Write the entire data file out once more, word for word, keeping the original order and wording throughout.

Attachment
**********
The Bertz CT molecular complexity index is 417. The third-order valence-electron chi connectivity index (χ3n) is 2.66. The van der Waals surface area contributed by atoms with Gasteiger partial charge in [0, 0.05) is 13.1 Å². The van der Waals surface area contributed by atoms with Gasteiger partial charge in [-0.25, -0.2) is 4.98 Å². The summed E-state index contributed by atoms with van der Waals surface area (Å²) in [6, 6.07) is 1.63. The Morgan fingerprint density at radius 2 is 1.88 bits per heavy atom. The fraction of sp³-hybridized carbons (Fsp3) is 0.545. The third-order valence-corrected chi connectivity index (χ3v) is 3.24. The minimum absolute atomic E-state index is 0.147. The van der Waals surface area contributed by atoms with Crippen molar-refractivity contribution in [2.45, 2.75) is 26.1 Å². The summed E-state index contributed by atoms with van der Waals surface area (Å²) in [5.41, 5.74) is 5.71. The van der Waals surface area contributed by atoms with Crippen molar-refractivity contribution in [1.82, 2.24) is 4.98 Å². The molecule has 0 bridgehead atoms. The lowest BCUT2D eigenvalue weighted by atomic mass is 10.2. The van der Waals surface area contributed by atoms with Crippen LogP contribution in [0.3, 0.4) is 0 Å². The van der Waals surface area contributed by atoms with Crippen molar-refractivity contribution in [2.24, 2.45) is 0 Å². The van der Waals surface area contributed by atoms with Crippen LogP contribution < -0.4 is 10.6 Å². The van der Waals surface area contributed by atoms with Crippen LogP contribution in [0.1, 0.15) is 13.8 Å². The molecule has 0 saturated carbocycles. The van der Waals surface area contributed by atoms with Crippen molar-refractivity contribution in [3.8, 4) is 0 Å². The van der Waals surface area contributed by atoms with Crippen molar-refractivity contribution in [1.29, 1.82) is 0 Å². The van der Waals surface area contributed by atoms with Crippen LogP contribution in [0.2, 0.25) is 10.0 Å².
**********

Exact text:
The Bertz CT molecular complexity index is 417. The third-order valence-electron chi connectivity index (χ3n) is 2.66. The van der Waals surface area contributed by atoms with Gasteiger partial charge in [0, 0.05) is 13.1 Å². The van der Waals surface area contributed by atoms with Gasteiger partial charge in [-0.25, -0.2) is 4.98 Å². The summed E-state index contributed by atoms with van der Waals surface area (Å²) in [6, 6.07) is 1.63. The Morgan fingerprint density at radius 2 is 1.88 bits per heavy atom. The fraction of sp³-hybridized carbons (Fsp3) is 0.545. The third-order valence-corrected chi connectivity index (χ3v) is 3.24. The minimum absolute atomic E-state index is 0.147. The van der Waals surface area contributed by atoms with Crippen molar-refractivity contribution in [2.45, 2.75) is 26.1 Å². The summed E-state index contributed by atoms with van der Waals surface area (Å²) in [5.41, 5.74) is 5.71. The van der Waals surface area contributed by atoms with Crippen molar-refractivity contribution in [1.82, 2.24) is 4.98 Å². The molecule has 0 bridgehead atoms. The lowest BCUT2D eigenvalue weighted by atomic mass is 10.2. The van der Waals surface area contributed by atoms with Crippen LogP contribution in [0.3, 0.4) is 0 Å². The van der Waals surface area contributed by atoms with Crippen molar-refractivity contribution in [2.24, 2.45) is 0 Å². The van der Waals surface area contributed by atoms with Crippen LogP contribution < -0.4 is 10.6 Å². The van der Waals surface area contributed by atoms with Crippen LogP contribution in [0.1, 0.15) is 13.8 Å². The molecule has 0 saturated carbocycles. The van der Waals surface area contributed by atoms with Crippen molar-refractivity contribution in [3.8, 4) is 0 Å². The van der Waals surface area contributed by atoms with Crippen molar-refractivity contribution in [1.29, 1.82) is 0 Å². The van der Waals surface area contributed by atoms with Crippen LogP contribution in [0.2, 0.25) is 10.0 Å².